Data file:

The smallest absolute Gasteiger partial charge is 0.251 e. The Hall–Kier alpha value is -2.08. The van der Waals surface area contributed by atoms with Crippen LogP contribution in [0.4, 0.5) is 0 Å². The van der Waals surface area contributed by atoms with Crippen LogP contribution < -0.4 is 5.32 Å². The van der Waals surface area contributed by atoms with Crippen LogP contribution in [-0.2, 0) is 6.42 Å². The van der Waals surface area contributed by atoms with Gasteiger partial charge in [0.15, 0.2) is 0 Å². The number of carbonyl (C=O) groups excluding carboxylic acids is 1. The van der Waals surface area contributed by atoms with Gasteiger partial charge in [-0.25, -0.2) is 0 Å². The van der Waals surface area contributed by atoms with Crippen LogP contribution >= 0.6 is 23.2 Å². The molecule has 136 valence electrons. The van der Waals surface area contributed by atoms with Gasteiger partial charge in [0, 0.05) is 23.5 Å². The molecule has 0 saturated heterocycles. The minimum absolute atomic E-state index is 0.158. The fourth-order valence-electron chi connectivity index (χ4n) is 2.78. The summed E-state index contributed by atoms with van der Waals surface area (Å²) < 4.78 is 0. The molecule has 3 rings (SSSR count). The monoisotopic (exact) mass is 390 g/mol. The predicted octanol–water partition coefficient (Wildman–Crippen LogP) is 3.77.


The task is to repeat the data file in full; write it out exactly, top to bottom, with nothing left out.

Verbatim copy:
The smallest absolute Gasteiger partial charge is 0.251 e. The Hall–Kier alpha value is -2.08. The van der Waals surface area contributed by atoms with Crippen LogP contribution in [0.4, 0.5) is 0 Å². The van der Waals surface area contributed by atoms with Crippen LogP contribution < -0.4 is 5.32 Å². The van der Waals surface area contributed by atoms with Crippen LogP contribution in [-0.2, 0) is 6.42 Å². The van der Waals surface area contributed by atoms with Gasteiger partial charge in [0.15, 0.2) is 0 Å². The number of carbonyl (C=O) groups excluding carboxylic acids is 1. The van der Waals surface area contributed by atoms with Gasteiger partial charge in [-0.25, -0.2) is 0 Å². The van der Waals surface area contributed by atoms with Crippen LogP contribution >= 0.6 is 23.2 Å². The molecule has 136 valence electrons. The van der Waals surface area contributed by atoms with Gasteiger partial charge in [0, 0.05) is 23.5 Å². The molecule has 0 saturated heterocycles. The minimum absolute atomic E-state index is 0.158. The fourth-order valence-electron chi connectivity index (χ4n) is 2.78. The summed E-state index contributed by atoms with van der Waals surface area (Å²) < 4.78 is 0. The molecule has 3 rings (SSSR count). The monoisotopic (exact) mass is 390 g/mol. The predicted octanol–water partition coefficient (Wildman–Crippen LogP) is 3.77.